Until recently, it would have seemed insane—not to mention literally impossible—to edit all the microbes belonging to a species within a vast ecosystem like our gut. And to be fair, Doudna and her collaborator, Jill Banfield, still don’t know quite how it will work. But they think it can be done, and in April, TED’s Audacious Project donated $70 million to support the effort. My own gut feeling (right?) was that this was either brilliant or terrifying, or possibly both at once. Brilliant because it had the potential to head off or treat diseases in an incredibly targeted and noninvasive way. Terrifying because, well, you know … releasing a bunch of inert viruses equipped with gene-editing machinery into the vital ecosystem that is our gut microbiome—what could go wrong? With that in mind, I invited Jennifer Doudna to my house for a chat about the future of microbiome medicine…

Fascinating– and encouraging: “Crispr Pioneer Jennifer Doudna Has the Guts to Take On the Microbiome,” in @WIRED.

(Image above: source)

* Stephen Jay Gould


As we investigate our intestines, we might spare a thought for Guido Pontecorvo; he died on this date in 1999. A geneticist, he discovered the process of genetic recombination in the common soil fungus Aspergillus— and as a result the parasexual cycle— in what became the model for the genetic studies in many other fungi. This cycle gives rise to genetic reassortment by means other than sexual reproduction; its discovery provided a method of genetically analyzing asexual fungi…. which, as noted above, populate our microbiomes.


Written by (Roughly) Daily

September 24, 2023 at 1:00 am

“But if thought corrupts language, language can also corrupt thought”*…

In an excerpt from his book A Myriad of Tongues: How Languages Reveal Differences in How We Think, Caleb Everett on the underappreciated importance of syntax and recursion in our languages…

Words are combined into phrases and sentences in a dazzling array of patterns, collectively referred to as syntax. The complexity of syntax has long confounded researchers. Consider, for example, the previous sentence. There are all sorts of patterns in the order of the words of that sentence, patterns that are familiar to you and me and other speakers of English. Those patterns are critical to the transmission of meaning and to how we think as we create sentences. It was no coincidence that I put “complexity” after “the,” or “syntax” after “of,” or “researchers” after “confounded,” to cite just three examples of many in that sentence alone. You and I know that “researchers” should follow the main verb of this particular sentence, in this case “confounded.” If I put that word somewhere else it would change the sentence’s meaning or make it confusing. And we know that articles like “the” should precede nouns, as should prepositions like “of.” These and other patterns, sometimes referred to as “rules” as though they represented inviolable edicts voted on by a committee, help to give English sentences a predictable ordering of words. It is this predictable ordering that is usually referred to when linguists talk about a language’s syntax.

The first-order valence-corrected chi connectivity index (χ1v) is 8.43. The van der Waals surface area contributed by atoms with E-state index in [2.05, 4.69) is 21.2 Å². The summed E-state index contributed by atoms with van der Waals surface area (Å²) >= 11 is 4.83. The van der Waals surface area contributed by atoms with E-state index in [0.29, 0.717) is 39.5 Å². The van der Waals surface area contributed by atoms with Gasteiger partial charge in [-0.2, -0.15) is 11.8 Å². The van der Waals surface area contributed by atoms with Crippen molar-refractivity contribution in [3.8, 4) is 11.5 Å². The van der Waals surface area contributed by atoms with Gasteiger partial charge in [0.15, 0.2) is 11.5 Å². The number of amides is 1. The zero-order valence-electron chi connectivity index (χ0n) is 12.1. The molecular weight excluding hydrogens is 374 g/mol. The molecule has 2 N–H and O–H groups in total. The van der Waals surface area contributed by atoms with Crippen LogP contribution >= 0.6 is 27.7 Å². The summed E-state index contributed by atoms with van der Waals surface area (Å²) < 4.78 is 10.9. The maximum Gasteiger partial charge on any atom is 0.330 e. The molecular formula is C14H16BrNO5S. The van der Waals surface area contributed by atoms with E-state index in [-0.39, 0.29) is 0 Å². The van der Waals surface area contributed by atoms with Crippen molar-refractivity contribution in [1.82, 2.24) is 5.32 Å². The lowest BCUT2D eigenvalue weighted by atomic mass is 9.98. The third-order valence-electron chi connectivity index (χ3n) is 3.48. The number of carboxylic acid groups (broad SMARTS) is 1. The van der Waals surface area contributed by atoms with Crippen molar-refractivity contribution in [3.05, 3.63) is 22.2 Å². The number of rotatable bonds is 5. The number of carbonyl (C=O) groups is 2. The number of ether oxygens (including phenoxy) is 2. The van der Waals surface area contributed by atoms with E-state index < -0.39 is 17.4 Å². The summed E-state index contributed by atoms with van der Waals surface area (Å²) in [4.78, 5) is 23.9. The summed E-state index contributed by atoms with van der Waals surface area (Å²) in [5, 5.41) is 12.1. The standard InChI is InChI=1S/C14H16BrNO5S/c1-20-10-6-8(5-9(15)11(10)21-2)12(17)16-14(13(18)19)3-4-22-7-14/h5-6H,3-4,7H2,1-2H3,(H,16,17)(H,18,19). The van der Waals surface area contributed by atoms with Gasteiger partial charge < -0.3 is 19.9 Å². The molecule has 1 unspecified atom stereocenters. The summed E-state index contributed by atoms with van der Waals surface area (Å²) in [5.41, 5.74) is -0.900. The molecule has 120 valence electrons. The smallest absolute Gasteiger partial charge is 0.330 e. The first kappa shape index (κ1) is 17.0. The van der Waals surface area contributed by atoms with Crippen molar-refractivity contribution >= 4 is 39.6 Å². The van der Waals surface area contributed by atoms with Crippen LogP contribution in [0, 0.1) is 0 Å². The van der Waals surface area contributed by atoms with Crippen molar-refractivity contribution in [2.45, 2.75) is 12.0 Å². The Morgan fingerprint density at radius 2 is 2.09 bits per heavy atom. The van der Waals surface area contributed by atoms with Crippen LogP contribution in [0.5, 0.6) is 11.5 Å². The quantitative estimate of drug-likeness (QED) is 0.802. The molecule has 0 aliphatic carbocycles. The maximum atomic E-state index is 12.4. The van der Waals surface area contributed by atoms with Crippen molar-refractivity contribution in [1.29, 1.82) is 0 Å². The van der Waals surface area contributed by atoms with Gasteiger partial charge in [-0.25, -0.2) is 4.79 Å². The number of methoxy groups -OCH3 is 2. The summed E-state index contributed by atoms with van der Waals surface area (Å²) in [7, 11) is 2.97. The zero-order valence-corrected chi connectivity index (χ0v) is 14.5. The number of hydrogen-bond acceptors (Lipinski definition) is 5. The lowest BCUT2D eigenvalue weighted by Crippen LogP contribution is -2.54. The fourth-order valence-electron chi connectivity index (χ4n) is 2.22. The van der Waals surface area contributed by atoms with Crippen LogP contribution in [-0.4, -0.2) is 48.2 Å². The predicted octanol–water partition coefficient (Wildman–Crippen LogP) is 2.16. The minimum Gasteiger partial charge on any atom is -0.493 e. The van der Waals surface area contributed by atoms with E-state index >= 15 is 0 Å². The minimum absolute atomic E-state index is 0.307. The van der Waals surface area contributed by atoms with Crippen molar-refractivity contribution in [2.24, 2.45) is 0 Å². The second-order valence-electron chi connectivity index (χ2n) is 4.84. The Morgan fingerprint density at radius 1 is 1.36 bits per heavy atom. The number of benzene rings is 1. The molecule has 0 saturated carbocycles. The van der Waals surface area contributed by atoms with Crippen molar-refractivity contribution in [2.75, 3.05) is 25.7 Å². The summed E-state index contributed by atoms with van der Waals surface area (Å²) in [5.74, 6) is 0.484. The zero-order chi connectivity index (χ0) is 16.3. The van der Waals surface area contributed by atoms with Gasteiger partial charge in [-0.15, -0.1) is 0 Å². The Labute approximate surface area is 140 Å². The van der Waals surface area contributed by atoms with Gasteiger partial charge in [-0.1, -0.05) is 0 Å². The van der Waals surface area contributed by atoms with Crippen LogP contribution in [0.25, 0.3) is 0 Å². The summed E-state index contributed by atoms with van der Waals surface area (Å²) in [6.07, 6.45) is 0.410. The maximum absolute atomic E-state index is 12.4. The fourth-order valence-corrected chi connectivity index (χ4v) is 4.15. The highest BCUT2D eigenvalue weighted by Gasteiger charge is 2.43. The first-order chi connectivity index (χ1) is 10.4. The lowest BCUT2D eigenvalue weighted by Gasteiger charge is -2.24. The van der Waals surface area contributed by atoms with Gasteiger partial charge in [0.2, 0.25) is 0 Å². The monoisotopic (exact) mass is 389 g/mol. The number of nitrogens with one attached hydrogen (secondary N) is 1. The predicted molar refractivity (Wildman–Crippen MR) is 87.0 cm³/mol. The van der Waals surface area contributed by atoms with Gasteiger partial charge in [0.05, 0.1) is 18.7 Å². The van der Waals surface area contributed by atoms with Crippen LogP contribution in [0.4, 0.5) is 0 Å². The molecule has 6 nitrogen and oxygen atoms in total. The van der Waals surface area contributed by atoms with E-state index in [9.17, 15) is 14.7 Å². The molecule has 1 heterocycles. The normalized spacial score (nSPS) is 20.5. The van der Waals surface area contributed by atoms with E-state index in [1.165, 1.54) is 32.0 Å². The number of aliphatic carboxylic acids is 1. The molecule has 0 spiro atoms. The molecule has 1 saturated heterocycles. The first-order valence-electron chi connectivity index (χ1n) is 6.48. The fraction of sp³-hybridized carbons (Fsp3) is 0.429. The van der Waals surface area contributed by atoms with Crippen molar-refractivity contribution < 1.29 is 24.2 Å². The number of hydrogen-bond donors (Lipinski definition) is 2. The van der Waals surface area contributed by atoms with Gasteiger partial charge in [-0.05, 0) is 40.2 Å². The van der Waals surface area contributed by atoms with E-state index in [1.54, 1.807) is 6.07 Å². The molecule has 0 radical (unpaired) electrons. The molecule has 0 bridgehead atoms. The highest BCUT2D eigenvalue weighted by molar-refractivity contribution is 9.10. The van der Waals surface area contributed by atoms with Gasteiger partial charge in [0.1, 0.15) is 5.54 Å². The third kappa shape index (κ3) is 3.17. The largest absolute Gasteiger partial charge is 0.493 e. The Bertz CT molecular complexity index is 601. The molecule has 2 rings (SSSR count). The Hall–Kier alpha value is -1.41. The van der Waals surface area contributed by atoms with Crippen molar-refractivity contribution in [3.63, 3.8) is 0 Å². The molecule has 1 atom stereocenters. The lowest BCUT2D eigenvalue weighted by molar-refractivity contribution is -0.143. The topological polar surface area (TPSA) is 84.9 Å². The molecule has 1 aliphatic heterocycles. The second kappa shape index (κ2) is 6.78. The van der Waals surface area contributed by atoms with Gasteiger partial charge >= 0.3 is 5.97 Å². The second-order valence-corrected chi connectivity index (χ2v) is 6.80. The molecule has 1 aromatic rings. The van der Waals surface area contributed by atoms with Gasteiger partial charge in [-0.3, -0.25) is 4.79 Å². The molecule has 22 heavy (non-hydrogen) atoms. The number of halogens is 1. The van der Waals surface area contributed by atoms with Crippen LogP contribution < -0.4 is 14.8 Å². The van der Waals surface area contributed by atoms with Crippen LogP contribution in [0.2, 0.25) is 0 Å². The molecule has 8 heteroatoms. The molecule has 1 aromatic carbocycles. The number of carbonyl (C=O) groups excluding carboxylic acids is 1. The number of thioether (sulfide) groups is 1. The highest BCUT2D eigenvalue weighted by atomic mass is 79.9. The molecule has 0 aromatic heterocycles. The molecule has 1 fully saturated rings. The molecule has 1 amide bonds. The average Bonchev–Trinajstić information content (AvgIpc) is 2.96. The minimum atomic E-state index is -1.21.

Without syntax, it would seem, statements could not be understood, because they would be transferred from speaker to hearer in a jumbled mess of words. This is, it turns out, a bit of an oversimplification since a number of the world’s languages do not have rule-governed word order to the extent that English does. Still, let us stick with the oversimplification for now, because it hints at something meaningful about speech…

An illuminating read: “What Makes Language Human?” via @lithub.

* George Orwell, 1984


As we contemplate cogitation and communication, we might spare a thought for Sigismund Schlomo “Sigmund” Freud; he died on this date in 1939. A neurologist, he was the founder of psychoanalysis– a clinical method for evaluating and treating pathologies seen as originating from conflicts in the psyche, through dialogue between patient and psychoanalyst, and the distinctive theory of mind and human agency derived from it.

Freud’s psychoanalysis further complicated our thinking about language: In his theory dreams are instigated by the daily occurrences and thoughts of everyday life. In what Freud called the “dream-work”, these “secondary process” thoughts (“word presentations”), governed by the rules of language and the reality principle, become subject to the “primary process” of unconscious thought (“thing presentations”) governed by the pleasure principle, wish gratification, and the repressed sexual scenarios of childhood.

Jacques Lacan built on Freud’s approach, emphasizing linguistics and literature. Lacan believed that most of Freud’s essential work had been done before 1905 and concerned the interpretation of dreams, neurotic symptoms, and slips, which had been based on a revolutionary way of understanding language and its relation to experience and subjectivity, and that ego psychology and object relations theory were based upon misreadings of Freud’s work. For Lacan (as, in a way, for the author above), the determinative dimension of human experience is neither the self (as in ego psychology) nor relations with others (as in object relations theory), but language.


Written by (Roughly) Daily

September 23, 2023 at 1:00 am

“Reality is merely an illusion, albeit a very persistent one”*…

In an excerpt from his new book, The Rigor of Angels: Borges, Heisenberg, Kant, and the Ultimate Nature of Reality, the estimable William Egginton explains the central mystery at the heart of one of the most important breakthroughs in physics–quantum mechanics…